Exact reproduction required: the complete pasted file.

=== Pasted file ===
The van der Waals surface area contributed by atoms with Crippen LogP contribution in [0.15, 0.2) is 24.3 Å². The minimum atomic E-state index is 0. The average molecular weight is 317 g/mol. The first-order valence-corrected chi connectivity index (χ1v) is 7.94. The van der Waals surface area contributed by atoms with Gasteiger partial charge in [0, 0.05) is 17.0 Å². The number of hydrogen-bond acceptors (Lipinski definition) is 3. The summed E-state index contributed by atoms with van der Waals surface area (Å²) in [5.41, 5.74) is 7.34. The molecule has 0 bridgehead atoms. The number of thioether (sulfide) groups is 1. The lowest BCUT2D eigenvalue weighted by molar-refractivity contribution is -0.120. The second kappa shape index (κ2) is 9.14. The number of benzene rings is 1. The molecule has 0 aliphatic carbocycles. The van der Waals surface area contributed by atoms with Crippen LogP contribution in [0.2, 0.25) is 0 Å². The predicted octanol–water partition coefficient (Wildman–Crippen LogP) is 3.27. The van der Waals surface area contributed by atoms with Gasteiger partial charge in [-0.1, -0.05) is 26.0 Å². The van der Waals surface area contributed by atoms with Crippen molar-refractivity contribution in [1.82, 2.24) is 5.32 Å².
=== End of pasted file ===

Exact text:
The van der Waals surface area contributed by atoms with Crippen LogP contribution in [0.15, 0.2) is 24.3 Å². The minimum atomic E-state index is 0. The average molecular weight is 317 g/mol. The first-order valence-corrected chi connectivity index (χ1v) is 7.94. The van der Waals surface area contributed by atoms with Gasteiger partial charge in [0, 0.05) is 17.0 Å². The number of hydrogen-bond acceptors (Lipinski definition) is 3. The summed E-state index contributed by atoms with van der Waals surface area (Å²) in [5.41, 5.74) is 7.34. The molecule has 0 bridgehead atoms. The number of thioether (sulfide) groups is 1. The lowest BCUT2D eigenvalue weighted by molar-refractivity contribution is -0.120. The second kappa shape index (κ2) is 9.14. The number of benzene rings is 1. The molecule has 0 aliphatic carbocycles. The van der Waals surface area contributed by atoms with Crippen LogP contribution in [0.2, 0.25) is 0 Å². The predicted octanol–water partition coefficient (Wildman–Crippen LogP) is 3.27. The van der Waals surface area contributed by atoms with Gasteiger partial charge in [-0.1, -0.05) is 26.0 Å². The van der Waals surface area contributed by atoms with Crippen molar-refractivity contribution in [1.82, 2.24) is 5.32 Å².